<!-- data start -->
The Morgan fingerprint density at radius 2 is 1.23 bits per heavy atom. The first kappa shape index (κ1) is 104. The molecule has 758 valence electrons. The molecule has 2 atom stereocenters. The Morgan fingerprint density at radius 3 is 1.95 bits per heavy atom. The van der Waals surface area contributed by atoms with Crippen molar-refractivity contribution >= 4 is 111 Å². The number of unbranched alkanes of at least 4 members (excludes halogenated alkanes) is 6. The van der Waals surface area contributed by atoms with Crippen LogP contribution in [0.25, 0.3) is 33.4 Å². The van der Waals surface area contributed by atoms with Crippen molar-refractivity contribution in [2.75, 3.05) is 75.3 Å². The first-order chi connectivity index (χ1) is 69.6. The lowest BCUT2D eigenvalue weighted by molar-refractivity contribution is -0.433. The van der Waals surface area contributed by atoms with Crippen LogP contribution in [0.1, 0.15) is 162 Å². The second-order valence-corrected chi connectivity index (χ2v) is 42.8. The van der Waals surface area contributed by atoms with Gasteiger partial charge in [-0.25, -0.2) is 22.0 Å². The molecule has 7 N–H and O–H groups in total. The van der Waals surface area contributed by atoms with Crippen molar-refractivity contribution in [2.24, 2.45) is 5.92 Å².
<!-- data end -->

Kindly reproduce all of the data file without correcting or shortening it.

The Morgan fingerprint density at radius 2 is 1.23 bits per heavy atom. The first kappa shape index (κ1) is 104. The molecule has 758 valence electrons. The molecule has 2 atom stereocenters. The Morgan fingerprint density at radius 3 is 1.95 bits per heavy atom. The van der Waals surface area contributed by atoms with Crippen molar-refractivity contribution >= 4 is 111 Å². The number of unbranched alkanes of at least 4 members (excludes halogenated alkanes) is 6. The van der Waals surface area contributed by atoms with Crippen LogP contribution in [0.25, 0.3) is 33.4 Å². The van der Waals surface area contributed by atoms with Crippen molar-refractivity contribution in [2.75, 3.05) is 75.3 Å². The first-order chi connectivity index (χ1) is 69.6. The lowest BCUT2D eigenvalue weighted by molar-refractivity contribution is -0.433. The van der Waals surface area contributed by atoms with Crippen LogP contribution in [0.1, 0.15) is 162 Å². The second-order valence-corrected chi connectivity index (χ2v) is 42.8. The van der Waals surface area contributed by atoms with Gasteiger partial charge in [-0.25, -0.2) is 22.0 Å². The molecule has 7 N–H and O–H groups in total. The van der Waals surface area contributed by atoms with Crippen molar-refractivity contribution in [2.24, 2.45) is 5.92 Å².